Sunday, September 13, 2009

Never to be Forgotten

The contractor had just broken through the wall, and two small bedrooms were about to become one gracious space. We were trying to create the perfect room for a child who had a million friends, was incredibly social, but had no play space that could accommodate a large group of kids yearning to be free from parental oversight. There was a great deal of banging and knocking which I tried to escape by sitting downstairs in the kitchen, in front of the TV.

It was a peaceful, beautiful day and I was torn between looking out at the garden and watching some insipid segment on the “Today Show.” I’m not sure what drew my full attention to the TV. Maybe it was Katie, clearly upset, switching from the studio to a shot of a plane flying into the World Trade Center. I watched it replayed again and again. As is oft the case, the networks think more is better. And while I usually find this incredibly boring, in this case I was horrified and, at the same time, fascinated by what I was seeing. It was like a movie. And I remember thinking that it had to be a hideous accident.

But then the second plane flew into the other tower. It was so frightening that I ran upstairs to the contractors, yelling about what I had seen on TV and insisting that they come and look at what was happening. For whatever reason, I needed confirmation.

Two of them came downstairs. I could have turned the TV on upstairs, but it was like the event was only happening in the kitchen. We all watched the first plane and then the second fly into the Towers – over and over and over. And then we heard what sounded like an explosion followed almost immediately by sirens and the contractors cell phone. He answered it, seemed a little shaken by what was being said, and hung up. “It was my son”, he said. “He’s an Arlington fireman and he’s on his way to the Pentagon. Another plane just flew into the Pentagon. He’s going to call back when he knows something.”

We all continued to watch the coverage and still couldn’t believe what we were seeing. After about two hours of gruesome photos and reporting, I remembered that my dear friend Sidney worked at Battery Park, which was right next to the Towers. It wasn’t easy to get a call through to New York. But I was relentless and she finally answered her phone – at home.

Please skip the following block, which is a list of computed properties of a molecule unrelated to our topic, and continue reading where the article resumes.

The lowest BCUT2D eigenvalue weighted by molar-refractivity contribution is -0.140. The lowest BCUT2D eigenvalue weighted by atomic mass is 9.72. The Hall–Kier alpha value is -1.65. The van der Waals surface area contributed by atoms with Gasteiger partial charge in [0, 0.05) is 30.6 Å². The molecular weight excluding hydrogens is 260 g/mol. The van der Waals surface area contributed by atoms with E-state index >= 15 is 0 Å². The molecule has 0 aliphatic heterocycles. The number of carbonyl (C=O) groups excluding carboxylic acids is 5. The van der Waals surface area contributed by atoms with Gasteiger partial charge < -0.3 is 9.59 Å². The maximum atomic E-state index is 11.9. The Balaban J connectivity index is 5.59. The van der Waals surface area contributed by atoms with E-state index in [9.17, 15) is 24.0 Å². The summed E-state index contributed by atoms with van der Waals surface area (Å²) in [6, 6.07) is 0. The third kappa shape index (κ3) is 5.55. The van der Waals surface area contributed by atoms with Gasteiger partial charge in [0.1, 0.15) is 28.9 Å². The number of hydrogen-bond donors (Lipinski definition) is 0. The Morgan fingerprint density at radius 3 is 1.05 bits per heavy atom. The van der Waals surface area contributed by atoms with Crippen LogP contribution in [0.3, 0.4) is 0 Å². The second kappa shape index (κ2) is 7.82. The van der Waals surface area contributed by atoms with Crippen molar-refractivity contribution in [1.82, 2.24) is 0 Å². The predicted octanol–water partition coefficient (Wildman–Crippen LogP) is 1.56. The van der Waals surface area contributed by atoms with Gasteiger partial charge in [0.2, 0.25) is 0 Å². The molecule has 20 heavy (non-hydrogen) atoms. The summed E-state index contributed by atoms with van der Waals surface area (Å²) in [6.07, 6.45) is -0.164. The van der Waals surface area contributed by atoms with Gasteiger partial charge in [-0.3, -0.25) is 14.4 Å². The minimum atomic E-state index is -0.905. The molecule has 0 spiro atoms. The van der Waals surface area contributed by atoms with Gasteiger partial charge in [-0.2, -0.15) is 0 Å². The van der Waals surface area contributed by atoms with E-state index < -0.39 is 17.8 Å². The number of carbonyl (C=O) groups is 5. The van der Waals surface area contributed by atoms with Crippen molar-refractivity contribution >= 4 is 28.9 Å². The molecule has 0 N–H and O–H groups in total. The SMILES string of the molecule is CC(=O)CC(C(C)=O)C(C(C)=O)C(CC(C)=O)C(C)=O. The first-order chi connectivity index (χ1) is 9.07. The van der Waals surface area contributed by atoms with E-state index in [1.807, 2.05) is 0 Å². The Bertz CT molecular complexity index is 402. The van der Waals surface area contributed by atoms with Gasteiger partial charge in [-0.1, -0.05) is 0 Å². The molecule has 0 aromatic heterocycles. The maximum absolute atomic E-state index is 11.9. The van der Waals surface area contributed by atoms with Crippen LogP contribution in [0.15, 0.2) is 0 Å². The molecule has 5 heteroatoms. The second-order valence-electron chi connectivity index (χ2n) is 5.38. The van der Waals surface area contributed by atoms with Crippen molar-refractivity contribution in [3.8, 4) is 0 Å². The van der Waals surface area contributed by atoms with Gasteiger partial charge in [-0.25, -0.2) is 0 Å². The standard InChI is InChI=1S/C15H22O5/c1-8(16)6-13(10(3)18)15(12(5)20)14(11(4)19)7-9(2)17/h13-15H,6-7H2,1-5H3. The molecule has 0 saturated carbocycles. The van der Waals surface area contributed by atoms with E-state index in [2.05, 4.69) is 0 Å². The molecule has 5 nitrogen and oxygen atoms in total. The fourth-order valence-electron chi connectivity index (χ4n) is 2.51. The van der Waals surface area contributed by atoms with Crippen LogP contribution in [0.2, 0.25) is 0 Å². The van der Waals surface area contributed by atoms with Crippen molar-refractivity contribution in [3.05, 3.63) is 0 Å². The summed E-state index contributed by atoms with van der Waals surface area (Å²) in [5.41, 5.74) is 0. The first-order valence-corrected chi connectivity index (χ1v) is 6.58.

“Are you OK?” I asked stupidly because of course she wasn’t OK. Among other things, she was exhausted from having walked from Battery Park on the West side to her apartment in the East sixties. “You cannot believe what it was like,” she said. “I was on my way to work and stopped for some coffee. There was a wall of windows and when I started out the door, the sky got black. It was blacker than night. Then a police officer came running in and said it was too dangerous for us to stay there, and we needed to get out of the area. We all walked outside into what turned out to be ash and metal and God knows what else was in the air. And when I looked up there were people falling out of the windows. Maybe not falling, maybe throwing themselves out the windows. It was something I will never forget. The officer moved us to another building but I just wanted to get out of there. I just wanted to make sure Howard (her husband) was OK so I left and walked across town. I had to walk. There were no cabs, no subway, no cars, nothing. I just kept walking.”

There was nothing I could say to console her. We exchanged endearments and hung up. I sat back down in front of the TV. By that time, another plane had crashed in Pennsylvania. There were reports that this plane was aimed at the Capital or the White House. There were other people in NY I tried to reach to make sure they were OK, but by that time it was impossible to get a call through.

At about 4:30 Jordan came home from school. There was an Arlington County decision that all the kids would be kept in school until it was certain that they would be safe outdoors. People forget the Pentagon is in Arlington. Eight years ago today, we drove over to the Pentagon (there is a road that runs right by where the plane crashed). We pulled over and joined hundreds of other people just staring in disbelief, at the giant hole in this historic building.

There are those events, like the first walk on the moon, the Kennedy and King assassinations, or the election of the first Black President, about which we will remember every detail. And, one about which, I will try never to forget. We’re just sayin’..Iris

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